What is Stereotypic Movement Disorder? Stereotypic Movement Disorder is classified under Motor Disorders in the DSM-V. Individuals who have such disorder tend to have repetitive, purposeless movement. For example, an individual may repetitively hand wave or bang their… Read More
Healthy vs Unhealthy Interpersonal Relationships
What is an interpersonal relationship?
An interpersonal relationship is an interaction between two or more people whether it is anonymously or face-to-face, for example. Such relationships occur among those who may fill each other’s explicit/implicit physical or emotional needs. It can be with a romantic partner, friend, co-worker, classmate, family, parent, sibling, daughter, or a son.
It is important to take in mind though, that just like many other things, interpersonal relationships have their highs and lows. However, it is also important to distinguish whether a relationship is “healthy” or if it has passed over to being “unhealth” possibly.
What is a “healthy” interpersonal relationship?
It is honest, there is respect, support, equality among you and your loved one, you are your own self, meaning you are independent, you compromise with each other and you communicate. In a healthy relationship it is important for both of you to not be afraid of being yourself or afraid to make decisions because of what the other may say. You simply accept each other for who you are. Also, you are truthful to one another and have no fear for rejection, for example. One is aware that it does not matter where we come from or we are going because our loved ones will accept us the way we are. Additionally, in a “healthy” relationship there is support, and encouragement for one another so that one can be a better person, there is respect for each other’s values, and most importantly, one is willing to give and take.
What is an “unhealthy” interpersonal relationship?
Often, in an unhealthy relationship, the individual may be dependent of the other or one another. For example, they may avoid certain topics for fear of their reactions and may then believe that they may deserve to be hurt by their actions. Occasionally, individuals may even feel helpless and unvalued. There is often disrespect; they humiliate you, yell at you, put you down and criticize you or they may hide things from you because there is no trust, or they have the intention of hurting you. Additionally, one, the other, or both, may be constantly checking up on you because they want to know where you are at all the time and sometimes become jealous of others who surround you. In an unhealthy relationship, one may also find pressure and an individual pushing the other to do things they do not want to do. It is also important to take in mind that there is violence, but not just physical violence. Such violence includes both verbal and emotional violence. An individual may hit you, but if they are verbally attacking you, that is violence as well and is unhealthy for the relationship.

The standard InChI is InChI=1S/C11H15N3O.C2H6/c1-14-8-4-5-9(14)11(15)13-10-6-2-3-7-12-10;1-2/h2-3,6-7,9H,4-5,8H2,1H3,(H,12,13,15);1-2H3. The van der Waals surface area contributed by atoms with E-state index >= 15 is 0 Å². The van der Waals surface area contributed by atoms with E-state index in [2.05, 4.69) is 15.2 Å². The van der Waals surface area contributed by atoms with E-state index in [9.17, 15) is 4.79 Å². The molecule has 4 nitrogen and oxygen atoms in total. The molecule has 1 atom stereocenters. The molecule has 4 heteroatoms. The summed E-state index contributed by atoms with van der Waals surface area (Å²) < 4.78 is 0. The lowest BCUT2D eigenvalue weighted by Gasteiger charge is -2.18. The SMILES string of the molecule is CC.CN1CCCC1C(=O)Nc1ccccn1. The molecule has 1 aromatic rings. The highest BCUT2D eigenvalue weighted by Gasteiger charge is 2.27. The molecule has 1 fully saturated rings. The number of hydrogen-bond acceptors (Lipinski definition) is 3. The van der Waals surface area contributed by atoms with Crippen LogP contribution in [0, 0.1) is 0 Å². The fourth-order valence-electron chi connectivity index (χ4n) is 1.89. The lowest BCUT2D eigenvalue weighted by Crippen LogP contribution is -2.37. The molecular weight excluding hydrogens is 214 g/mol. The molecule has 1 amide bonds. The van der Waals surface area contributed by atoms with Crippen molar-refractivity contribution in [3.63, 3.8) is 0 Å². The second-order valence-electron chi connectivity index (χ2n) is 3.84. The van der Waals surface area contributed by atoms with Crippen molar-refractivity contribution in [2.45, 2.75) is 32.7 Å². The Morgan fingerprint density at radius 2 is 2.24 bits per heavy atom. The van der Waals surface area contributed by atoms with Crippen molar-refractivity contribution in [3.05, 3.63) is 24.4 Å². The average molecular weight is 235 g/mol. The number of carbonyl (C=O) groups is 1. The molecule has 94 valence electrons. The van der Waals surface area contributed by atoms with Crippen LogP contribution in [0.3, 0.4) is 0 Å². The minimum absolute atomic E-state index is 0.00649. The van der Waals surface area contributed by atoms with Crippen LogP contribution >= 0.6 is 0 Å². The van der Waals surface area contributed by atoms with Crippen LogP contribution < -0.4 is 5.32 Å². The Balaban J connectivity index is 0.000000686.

What can I do for myself if I am in an “unhealthy” interpersonal relationship?
Seek help. Don’t be afraid. It is often easier to say something than to get it done however, it is important for you to first recognize that there is a problem in order to continue to the solution. You are not alone. Talk to someone about your current situation. Try to talk to the person you are in conflict with to attempt to reach a solution or agreement.
If you want to learn more about unhealthy and healthy interpersonal relationships and how to manage them, learn more about our upcoming support group at